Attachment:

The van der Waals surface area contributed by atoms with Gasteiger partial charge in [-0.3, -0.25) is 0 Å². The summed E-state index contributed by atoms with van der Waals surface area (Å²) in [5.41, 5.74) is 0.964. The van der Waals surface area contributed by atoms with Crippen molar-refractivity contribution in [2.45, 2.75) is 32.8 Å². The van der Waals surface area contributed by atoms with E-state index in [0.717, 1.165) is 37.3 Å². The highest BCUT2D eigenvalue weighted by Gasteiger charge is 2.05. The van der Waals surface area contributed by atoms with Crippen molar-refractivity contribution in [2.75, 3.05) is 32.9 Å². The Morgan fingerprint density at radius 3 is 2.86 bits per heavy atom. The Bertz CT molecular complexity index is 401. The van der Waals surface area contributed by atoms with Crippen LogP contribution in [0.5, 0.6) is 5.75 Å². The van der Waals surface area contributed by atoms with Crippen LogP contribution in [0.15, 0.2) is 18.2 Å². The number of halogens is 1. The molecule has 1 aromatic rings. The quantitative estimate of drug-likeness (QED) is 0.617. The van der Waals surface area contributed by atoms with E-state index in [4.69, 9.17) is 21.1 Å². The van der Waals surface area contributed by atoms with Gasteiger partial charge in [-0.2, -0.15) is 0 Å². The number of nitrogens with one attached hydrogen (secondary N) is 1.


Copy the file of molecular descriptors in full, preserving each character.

The van der Waals surface area contributed by atoms with Gasteiger partial charge in [-0.3, -0.25) is 0 Å². The summed E-state index contributed by atoms with van der Waals surface area (Å²) in [5.41, 5.74) is 0.964. The van der Waals surface area contributed by atoms with Crippen molar-refractivity contribution in [2.45, 2.75) is 32.8 Å². The van der Waals surface area contributed by atoms with E-state index in [0.717, 1.165) is 37.3 Å². The highest BCUT2D eigenvalue weighted by Gasteiger charge is 2.05. The van der Waals surface area contributed by atoms with Crippen molar-refractivity contribution in [2.75, 3.05) is 32.9 Å². The Morgan fingerprint density at radius 3 is 2.86 bits per heavy atom. The Bertz CT molecular complexity index is 401. The van der Waals surface area contributed by atoms with Crippen LogP contribution in [0.5, 0.6) is 5.75 Å². The van der Waals surface area contributed by atoms with Crippen LogP contribution in [0.15, 0.2) is 18.2 Å². The number of halogens is 1. The molecule has 1 aromatic rings. The quantitative estimate of drug-likeness (QED) is 0.617. The van der Waals surface area contributed by atoms with E-state index in [4.69, 9.17) is 21.1 Å². The van der Waals surface area contributed by atoms with Gasteiger partial charge in [-0.2, -0.15) is 0 Å². The number of nitrogens with one attached hydrogen (secondary N) is 1.